Palm Sunday, officially referred to as Palm Sunday of the Lord’s Passion, marks the beginning of the Christian Holy Week, commemorating Jesus’ triumphant entrance into Jerusalem before his arrest, crucifixion, and resurrection. In most churches, palms are blessed and used in processions, but the core of the liturgy is a lengthy reading of the Passion, often with parts taken by the priest, lectors, and the whole congregation. It is in this reading where we find the passages of the Gospel of Matthew narrating how palm branches were placed in Jesus’ path and waived at him as he entered the city. Christian iconography would then use the image of the palm branch (or palm leaves) to represent the victory of martyrs, Jesus himself being the martyr par excellence. After the liturgy, Catholics take their palms home to serve as sacramentals. Next year, they will be burned to serve as the ashes for Ash Wednesday. But how long have Christians included palms in their liturgical commemoration of the beginning of the Holy Week?
According to records, by the 8th century the liturgy of Passion Sunday was already quite elaborate. People would take their palms to a first church where the liturgy would begin, would walk in procession to a second church were the blessing of the palms took place, then returned to the first church where finally three deacons would read (chant, actually) the Passion. Of course, consequent renovations of the liturgy would modify this celebration throughout the centuries, finally arriving to the canonical form used today.
But there is an even older document in which we already find Christian communities celebrating Palm Sunday around the 4th century in this very same way (that is, going in procession from one church to the other). This document, the famous Itinerarium Egeriae (“The Travels of Egeria,” also known as Peregrinatio at Loca Sancta, “Pilgrimages to the Holy Places”), is a long letter addressed to a circle of women “back home.”
Egeria’s identity has been widely disputed. Some early editors of Egeria’s work identify her with St. Sylvia of Aquitaine. Some claim she was, rather, a nun living in Gaul during the reign of Justinian, since she addresses her account to her “sorores” (Latin for “sisters”), but it is also known the term is popularly used by Christians to refer to their Christian acquaintances. It might be the case she was a lay woman too, since this kind of pilgrimage was not uncommon by then. Moreover, the fact that Egeria was able to go on such a long and expensive trip (and her good writing and extensive knowledge) has led some scholars to think she might have been an upper-class wealthy woman of her day. Her writings describe her journeys around the Holy Land, beginning in Mount Sinai and ending in Constantinople, with a three-year-long stay in Jerusalem.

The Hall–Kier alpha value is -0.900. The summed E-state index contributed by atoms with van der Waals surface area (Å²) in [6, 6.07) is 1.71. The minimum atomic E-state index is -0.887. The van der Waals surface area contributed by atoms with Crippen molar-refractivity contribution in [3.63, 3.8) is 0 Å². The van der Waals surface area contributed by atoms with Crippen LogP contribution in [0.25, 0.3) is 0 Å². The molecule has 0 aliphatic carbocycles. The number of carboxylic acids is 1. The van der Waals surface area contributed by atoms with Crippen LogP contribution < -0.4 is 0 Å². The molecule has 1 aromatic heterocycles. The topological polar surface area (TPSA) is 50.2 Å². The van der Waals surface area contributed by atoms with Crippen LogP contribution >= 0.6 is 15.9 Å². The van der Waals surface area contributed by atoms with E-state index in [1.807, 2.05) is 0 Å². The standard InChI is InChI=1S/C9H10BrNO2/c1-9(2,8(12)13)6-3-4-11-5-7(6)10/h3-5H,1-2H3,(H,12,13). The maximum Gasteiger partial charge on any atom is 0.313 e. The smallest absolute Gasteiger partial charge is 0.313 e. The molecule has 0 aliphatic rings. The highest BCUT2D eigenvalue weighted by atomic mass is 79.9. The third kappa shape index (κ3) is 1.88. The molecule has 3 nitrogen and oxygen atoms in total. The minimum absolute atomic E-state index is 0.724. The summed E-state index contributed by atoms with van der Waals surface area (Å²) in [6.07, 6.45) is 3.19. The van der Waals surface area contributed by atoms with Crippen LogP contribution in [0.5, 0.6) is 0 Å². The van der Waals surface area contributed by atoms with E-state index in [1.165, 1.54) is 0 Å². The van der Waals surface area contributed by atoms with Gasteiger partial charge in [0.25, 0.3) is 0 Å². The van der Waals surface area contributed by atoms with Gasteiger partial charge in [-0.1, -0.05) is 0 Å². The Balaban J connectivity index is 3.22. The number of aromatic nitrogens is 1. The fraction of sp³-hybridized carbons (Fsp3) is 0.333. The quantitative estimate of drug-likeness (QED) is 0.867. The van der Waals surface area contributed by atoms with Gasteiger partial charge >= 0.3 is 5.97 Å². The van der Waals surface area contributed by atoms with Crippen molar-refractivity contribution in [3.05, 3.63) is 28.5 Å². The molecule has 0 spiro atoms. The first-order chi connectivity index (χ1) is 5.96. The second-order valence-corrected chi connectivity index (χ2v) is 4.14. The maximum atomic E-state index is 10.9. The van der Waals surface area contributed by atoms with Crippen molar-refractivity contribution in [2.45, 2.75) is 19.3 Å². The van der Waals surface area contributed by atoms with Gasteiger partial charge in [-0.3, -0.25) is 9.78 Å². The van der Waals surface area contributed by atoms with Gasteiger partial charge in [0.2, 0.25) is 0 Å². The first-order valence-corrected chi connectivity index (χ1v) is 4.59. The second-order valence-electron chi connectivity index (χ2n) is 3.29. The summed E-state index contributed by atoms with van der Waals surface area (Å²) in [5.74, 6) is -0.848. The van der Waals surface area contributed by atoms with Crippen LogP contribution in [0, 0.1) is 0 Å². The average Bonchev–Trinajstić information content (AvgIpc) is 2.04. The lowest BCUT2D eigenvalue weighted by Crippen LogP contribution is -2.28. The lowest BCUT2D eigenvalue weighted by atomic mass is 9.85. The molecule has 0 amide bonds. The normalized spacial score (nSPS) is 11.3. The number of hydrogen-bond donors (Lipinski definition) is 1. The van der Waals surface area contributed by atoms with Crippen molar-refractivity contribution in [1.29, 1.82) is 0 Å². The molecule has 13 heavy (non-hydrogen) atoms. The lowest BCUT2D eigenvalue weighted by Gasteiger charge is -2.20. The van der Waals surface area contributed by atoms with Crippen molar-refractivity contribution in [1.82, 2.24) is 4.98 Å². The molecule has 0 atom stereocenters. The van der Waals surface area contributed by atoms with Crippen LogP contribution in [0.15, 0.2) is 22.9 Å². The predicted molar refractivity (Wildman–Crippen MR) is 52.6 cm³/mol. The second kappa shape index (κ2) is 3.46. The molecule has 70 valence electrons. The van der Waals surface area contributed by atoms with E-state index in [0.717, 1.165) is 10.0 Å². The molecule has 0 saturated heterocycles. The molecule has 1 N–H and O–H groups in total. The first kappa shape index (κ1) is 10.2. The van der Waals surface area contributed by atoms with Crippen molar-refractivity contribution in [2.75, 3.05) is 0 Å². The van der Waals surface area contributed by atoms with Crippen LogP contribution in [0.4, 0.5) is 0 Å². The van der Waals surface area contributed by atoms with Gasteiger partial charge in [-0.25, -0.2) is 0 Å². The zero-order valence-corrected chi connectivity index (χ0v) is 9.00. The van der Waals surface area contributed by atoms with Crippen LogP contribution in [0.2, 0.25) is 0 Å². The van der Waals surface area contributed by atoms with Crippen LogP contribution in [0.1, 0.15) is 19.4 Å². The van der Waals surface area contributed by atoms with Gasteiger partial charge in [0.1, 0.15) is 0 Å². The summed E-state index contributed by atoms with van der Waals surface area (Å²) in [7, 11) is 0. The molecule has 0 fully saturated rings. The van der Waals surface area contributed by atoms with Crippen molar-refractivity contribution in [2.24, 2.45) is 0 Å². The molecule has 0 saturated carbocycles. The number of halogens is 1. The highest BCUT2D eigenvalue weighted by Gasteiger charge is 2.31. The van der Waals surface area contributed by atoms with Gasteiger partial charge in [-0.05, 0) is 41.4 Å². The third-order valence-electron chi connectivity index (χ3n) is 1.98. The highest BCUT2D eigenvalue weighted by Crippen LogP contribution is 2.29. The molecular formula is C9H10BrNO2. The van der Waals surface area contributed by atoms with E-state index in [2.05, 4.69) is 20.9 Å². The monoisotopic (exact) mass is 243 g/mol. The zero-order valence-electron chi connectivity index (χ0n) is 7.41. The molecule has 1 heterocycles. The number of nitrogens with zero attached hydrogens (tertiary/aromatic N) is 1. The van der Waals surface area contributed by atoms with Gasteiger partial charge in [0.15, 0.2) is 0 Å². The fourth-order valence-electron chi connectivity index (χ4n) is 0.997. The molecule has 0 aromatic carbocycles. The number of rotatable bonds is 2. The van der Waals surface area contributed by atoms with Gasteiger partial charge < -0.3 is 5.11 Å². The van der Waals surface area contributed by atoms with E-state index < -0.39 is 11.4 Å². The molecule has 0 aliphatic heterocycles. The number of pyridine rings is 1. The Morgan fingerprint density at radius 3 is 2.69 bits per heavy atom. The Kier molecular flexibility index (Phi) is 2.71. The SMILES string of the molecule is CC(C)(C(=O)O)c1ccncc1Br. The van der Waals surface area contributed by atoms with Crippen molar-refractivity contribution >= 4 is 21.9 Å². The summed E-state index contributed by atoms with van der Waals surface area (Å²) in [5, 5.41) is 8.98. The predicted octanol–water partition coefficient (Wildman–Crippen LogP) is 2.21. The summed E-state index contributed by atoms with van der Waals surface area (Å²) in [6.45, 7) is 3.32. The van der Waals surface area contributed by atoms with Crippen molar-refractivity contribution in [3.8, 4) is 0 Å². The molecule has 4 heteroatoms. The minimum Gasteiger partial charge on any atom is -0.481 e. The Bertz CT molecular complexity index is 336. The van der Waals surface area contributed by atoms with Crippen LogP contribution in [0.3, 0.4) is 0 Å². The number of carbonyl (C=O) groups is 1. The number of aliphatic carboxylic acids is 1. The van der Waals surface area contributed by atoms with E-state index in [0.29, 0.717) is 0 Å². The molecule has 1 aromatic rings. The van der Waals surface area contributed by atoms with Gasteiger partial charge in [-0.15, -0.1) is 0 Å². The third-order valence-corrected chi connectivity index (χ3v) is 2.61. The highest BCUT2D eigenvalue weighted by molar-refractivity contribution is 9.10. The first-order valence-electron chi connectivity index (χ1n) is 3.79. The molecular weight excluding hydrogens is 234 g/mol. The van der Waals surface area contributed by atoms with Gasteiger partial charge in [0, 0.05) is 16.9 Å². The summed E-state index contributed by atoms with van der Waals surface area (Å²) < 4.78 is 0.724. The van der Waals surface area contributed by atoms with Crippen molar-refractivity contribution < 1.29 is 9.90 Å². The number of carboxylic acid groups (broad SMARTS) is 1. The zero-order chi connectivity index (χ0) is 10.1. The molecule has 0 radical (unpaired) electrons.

It is here, in Jerusalem, where Egeria saw these early celebrations of Palm Sunday. We reproduce her account here:
On the next day, that is, the Lord’s Day, which begins the Paschal week, and which they call here the Great Week, when all the customary services from cockcrow until morning have taken place in the Anastasis and at the Cross, they proceed on the morning of the Lord’s Day according to custom to the greater church, which is called the martyrium (…) It is called the martyrium because it is in Golgotha behind the Cross, where the Lord suffered. When all that is customary has been observed in the great church, and before the dismissal is made, the archdeacon lifts his voice and says first: “Throughout the whole week, beginning from to-morrow, let us all assemble in the martyrium, that is, in the great church, at the ninth hour.” Then he lifts his voice again, saying: “Let us all be ready to-day in Eleona at the seventh hour.” So when the dismissal has been made in the great church, that is, the martyrium, the bishop is escorted with hymns to the Anastasis, and after all things that are customary on the Lord’s pay have been done there, after the dismissal from the martyrium, every one hastens home to eat, that all may be ready at the beginning of the seventh hour in the church in Eleona, on the Mount of Olives, where is the cave in which the Lord was wont to teach. And when the ninth hour approaches they go up with hymns to the Imbomon, that is, to the place whence the Lord ascended into heaven, and there they sit down, for all the people are always bidden to sit when the bishop is present; the deacons alone always stand. Hymns and antiphons suitable to the day and to the place are said, interspersed with lections and prayers. And as the eleventh hour approaches, the passage from the Gospel is read, where the children, carrying branches and palms, met the Lord, saying “Blessed is He that cometh in the name of the Lord,” and the bishop immediately rises, and all the people with him, and they all go on foot from the top of the Mount of Olives, all the people going before him with hymns and antiphons, answering one to another: “Blessed is He that cometh in the Name of the Lord.” And all the children in the neighbourhood, even those who are too young to walk, are carried by their parents on their shoulders, all of them bearing branches, some of palms and some of olives, and thus the bishop is escorted in the same manner as the Lord was of old.
If you want to read the Pilgrimage of Etheria, you can find an online version of the text here.